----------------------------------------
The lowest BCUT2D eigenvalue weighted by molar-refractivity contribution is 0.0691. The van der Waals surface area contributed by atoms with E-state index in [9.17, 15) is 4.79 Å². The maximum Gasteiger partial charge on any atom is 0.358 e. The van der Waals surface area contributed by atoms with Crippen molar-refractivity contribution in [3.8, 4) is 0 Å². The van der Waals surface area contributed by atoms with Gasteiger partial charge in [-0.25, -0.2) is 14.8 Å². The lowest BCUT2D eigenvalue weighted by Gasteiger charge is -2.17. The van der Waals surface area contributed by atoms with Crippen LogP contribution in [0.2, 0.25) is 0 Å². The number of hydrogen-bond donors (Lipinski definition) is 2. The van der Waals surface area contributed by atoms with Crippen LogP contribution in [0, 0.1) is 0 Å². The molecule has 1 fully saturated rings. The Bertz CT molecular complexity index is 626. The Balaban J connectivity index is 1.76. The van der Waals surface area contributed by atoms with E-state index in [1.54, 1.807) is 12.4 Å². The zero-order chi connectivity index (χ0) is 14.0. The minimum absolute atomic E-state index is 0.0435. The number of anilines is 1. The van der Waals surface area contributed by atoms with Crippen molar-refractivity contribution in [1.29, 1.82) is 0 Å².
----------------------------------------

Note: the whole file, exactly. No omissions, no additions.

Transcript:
The lowest BCUT2D eigenvalue weighted by molar-refractivity contribution is 0.0691. The van der Waals surface area contributed by atoms with E-state index in [9.17, 15) is 4.79 Å². The maximum Gasteiger partial charge on any atom is 0.358 e. The van der Waals surface area contributed by atoms with Crippen molar-refractivity contribution in [3.8, 4) is 0 Å². The van der Waals surface area contributed by atoms with Gasteiger partial charge in [-0.25, -0.2) is 14.8 Å². The lowest BCUT2D eigenvalue weighted by Gasteiger charge is -2.17. The van der Waals surface area contributed by atoms with Crippen LogP contribution in [0.2, 0.25) is 0 Å². The number of hydrogen-bond donors (Lipinski definition) is 2. The van der Waals surface area contributed by atoms with Crippen LogP contribution in [0, 0.1) is 0 Å². The molecule has 1 fully saturated rings. The Bertz CT molecular complexity index is 626. The Balaban J connectivity index is 1.76. The van der Waals surface area contributed by atoms with E-state index in [1.54, 1.807) is 12.4 Å². The zero-order chi connectivity index (χ0) is 14.0. The minimum absolute atomic E-state index is 0.0435. The number of anilines is 1. The van der Waals surface area contributed by atoms with Crippen molar-refractivity contribution in [1.29, 1.82) is 0 Å².